THE CUTTING ROOM coming attraction: “Ardor” by Laird Barron
Over the next two weeks, in celebration of Halloween and the new anthology The Cutting Room: Dark Reflections of the Silver Screen, Tachyon and editor Ellen Datlow present excerpts from a selection of the volume’s horrifying tales.
Today’s selection comes from “Ardor” by Laird Barron.
—Yukon-Kuskokwim Delta, February 9, 1975
What is it Pilot John says right before we drop from the sky?
Where is Molly’s body? No, that’s my own voice haunting me on account of someone else’s ghost, someone else’s guilt.
The pilot’s head inclines to the left, slick as any disco floor pro. He gasps and takes the good Lord’s name in vain. There’s a quality of terror in the sharp inhalation that precedes this utterance. There’s rapture in the utterance itself. His words are distorted by electronic interference through the headset. The snarl of a lynx wanting its fill of guts.
Obligingly, the world rolls over and shows its belly—
—I come to after the crash and call Conway’s name the way I sometimes do upon surfacing from a nightmare. In this nightmare he is kissing me, but his left eye is gone and I can see daylight shining all the way through his skull. He says hot into my mouth, This wound won’t close.
Now, I’m awake and alive. Hell of a surprise, the being alive part.
Snow trickles down through a hole in the fuselage and crystallizes in my lashes and beard. The last of the daylight trickles through the hole too and the world around me resolves into soft focus. Buckets of white light saturate everything until it’s all ghostly and delicate. I’m strapped into the far back seat of the Beaver. I close my eyes again and recall low mountains rising on our left and the shadow of the plane descending toward an ice sheet that seems to stretch unto the end of creation.
Our particular jag of beach lies south of Quinhagak, not that that helps. In the summer, this is a vast circulatory system of bogs and streams on the edge of the Bering Sea. Ptarmigan and wolves, bears and fish dwell here, feast upon one another here. In the winter, it’s one of God’s abandoned drawing slates. The temperature is around negative thirty Fahrenheit. That’s cold, my babies. The mercury will only keep dropping.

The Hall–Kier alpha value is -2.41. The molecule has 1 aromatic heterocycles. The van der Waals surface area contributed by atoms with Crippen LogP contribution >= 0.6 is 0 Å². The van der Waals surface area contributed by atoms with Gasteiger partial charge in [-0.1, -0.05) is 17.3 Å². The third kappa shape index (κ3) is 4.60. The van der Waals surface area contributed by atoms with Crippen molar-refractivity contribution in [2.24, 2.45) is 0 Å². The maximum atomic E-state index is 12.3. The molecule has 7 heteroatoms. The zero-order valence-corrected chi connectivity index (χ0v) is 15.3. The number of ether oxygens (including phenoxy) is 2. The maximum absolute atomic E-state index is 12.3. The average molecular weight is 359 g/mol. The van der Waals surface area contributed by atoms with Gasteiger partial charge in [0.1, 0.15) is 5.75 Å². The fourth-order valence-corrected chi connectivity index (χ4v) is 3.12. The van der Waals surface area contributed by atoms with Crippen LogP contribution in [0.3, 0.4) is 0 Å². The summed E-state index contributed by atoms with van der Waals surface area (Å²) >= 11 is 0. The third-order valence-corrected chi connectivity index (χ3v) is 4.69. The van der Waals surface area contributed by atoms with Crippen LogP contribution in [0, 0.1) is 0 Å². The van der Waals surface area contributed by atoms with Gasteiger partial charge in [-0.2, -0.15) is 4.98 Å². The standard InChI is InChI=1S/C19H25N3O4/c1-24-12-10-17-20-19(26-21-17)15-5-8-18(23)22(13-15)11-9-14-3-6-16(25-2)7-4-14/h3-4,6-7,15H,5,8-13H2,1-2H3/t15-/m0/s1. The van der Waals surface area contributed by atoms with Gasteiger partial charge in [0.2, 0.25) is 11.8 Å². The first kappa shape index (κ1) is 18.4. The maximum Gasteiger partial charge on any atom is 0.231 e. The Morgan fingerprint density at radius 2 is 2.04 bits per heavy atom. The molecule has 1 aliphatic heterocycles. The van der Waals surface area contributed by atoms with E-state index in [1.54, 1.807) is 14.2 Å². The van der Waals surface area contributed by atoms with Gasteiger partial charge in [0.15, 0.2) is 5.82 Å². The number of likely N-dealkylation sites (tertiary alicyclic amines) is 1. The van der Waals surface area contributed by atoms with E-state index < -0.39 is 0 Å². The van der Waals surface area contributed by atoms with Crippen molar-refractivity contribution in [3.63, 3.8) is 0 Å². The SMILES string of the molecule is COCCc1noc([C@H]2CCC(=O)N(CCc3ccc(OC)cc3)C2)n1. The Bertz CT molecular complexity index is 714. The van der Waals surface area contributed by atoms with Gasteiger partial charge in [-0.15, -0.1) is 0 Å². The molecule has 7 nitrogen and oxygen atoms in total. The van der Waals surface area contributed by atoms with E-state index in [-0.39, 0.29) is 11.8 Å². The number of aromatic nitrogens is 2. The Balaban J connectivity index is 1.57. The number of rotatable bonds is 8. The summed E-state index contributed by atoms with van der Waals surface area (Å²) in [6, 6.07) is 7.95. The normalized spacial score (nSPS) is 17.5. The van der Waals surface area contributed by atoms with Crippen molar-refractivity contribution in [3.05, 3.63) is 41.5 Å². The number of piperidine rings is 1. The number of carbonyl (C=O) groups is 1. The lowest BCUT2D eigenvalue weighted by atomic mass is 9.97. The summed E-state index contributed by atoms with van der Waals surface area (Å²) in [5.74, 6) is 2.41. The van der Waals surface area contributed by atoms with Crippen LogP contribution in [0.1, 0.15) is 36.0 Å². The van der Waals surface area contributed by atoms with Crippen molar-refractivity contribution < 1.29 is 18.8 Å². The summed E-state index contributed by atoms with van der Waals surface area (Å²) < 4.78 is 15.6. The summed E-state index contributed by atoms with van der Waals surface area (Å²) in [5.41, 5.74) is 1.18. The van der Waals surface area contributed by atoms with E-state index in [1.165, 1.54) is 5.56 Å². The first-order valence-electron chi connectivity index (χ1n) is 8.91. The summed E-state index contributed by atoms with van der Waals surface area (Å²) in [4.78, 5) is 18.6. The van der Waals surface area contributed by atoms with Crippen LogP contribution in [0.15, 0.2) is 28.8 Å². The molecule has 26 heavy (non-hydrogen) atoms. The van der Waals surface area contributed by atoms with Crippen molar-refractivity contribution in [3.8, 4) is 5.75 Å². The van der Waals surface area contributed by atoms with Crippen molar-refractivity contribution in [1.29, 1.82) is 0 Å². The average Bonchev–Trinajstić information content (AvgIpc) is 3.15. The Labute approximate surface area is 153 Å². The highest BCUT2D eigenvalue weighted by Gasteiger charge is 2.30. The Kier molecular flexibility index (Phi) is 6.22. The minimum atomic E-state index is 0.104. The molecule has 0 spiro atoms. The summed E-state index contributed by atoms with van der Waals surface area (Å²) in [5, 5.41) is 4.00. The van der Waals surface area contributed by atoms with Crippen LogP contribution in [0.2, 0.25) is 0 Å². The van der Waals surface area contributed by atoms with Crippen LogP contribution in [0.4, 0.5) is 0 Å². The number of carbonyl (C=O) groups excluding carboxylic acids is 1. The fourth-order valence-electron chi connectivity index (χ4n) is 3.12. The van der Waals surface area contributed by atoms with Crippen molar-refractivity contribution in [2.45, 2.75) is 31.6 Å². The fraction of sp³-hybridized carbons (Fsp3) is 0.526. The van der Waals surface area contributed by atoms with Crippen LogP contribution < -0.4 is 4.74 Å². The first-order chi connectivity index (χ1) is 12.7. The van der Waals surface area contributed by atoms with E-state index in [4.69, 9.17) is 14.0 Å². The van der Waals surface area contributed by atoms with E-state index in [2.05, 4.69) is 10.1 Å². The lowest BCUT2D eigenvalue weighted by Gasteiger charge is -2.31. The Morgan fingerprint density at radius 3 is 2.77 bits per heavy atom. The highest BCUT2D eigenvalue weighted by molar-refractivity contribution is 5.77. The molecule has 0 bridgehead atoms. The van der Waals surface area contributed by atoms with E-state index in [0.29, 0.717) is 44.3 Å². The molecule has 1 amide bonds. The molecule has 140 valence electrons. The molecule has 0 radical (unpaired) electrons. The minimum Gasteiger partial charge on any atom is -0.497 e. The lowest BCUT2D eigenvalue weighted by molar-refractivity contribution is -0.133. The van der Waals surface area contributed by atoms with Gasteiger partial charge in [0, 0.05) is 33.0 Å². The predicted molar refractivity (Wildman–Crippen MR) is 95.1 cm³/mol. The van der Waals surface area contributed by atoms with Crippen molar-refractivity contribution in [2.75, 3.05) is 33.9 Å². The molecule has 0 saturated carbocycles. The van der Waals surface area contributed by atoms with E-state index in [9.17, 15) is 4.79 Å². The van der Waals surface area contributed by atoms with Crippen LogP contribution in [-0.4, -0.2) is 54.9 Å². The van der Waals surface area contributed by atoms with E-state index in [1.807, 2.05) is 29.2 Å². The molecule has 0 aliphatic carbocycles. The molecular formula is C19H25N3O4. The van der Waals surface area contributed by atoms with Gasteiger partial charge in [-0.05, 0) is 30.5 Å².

“Conway’s in Seattle,” Parker says. “He’s safe. You’re safe. Who’s your favorite football team?” His breath is minty. He thinks I’m slipping away when I’m actually slipping back into the world. Sweet kid. Handsome, too. Life is gonna wreck him. That’s funny and I chuckle. He grips my shoulder. His mittens are blue and white to match the stripes on the plane. “C’mon Sam, stay with me. Who’d you root for in the Super Bowl? The Vikings? I bet you’re a Vikings man. My cousin met Fran Tarkenton, says he’s a gem. Can’t throw a spiral, but a hell of a quarterback anyhow.”
“Cowboys fan.” I’m remarkably calm, despite this instinctive urge to smack the condescension from him. He means well. His eyes are so blue. Conway’s are green and green is my favorite color, so I’m safe as Parker keeps saying.
“The Cowboys! No kidding? Seattle doesn’t have a club. One more year, right?”
“Dad is from Galveston.” I haven’t thought about my father in an age, much less acknowledged him aloud. Could be a concussion.
“Where’s your accent? You don’t have an accent.”
“Dad does. Classic drawl.” I hesitate. My tongue is dry. Goddamned climate. “How are the other guys?” The other guys being Pilot John, regional historian Maddox, and our wilderness guide extraordinaire Moses.
“Don’t worry about them. Everybody’s A-OK. Let’s see if we can get you outta here. Gonna be dark any minute now. Moses thinks we need to be somewhere else before then.”
His voice is too cheerful. I’m convinced he’s lying about everyone being all right. Then I catch a glimpse of Pilot John slumped at the controls, his anorak splashed red. His posture is awkward, inanimate—he’s a goner for certain. The engine has to be sitting on his legs. Snapped matchsticks, most definitely. The windshield blasted inward to cover him in rhinestones. I lack the strength to utter recriminations. Abrupt stabs of pain in my lower back suggest my body is coming out of shock. It isn’t happy.
For information on The Cutting Room: Dark Reflections of the Silver Screen, visit the Tachyon page.
Cover by Josh Beatman.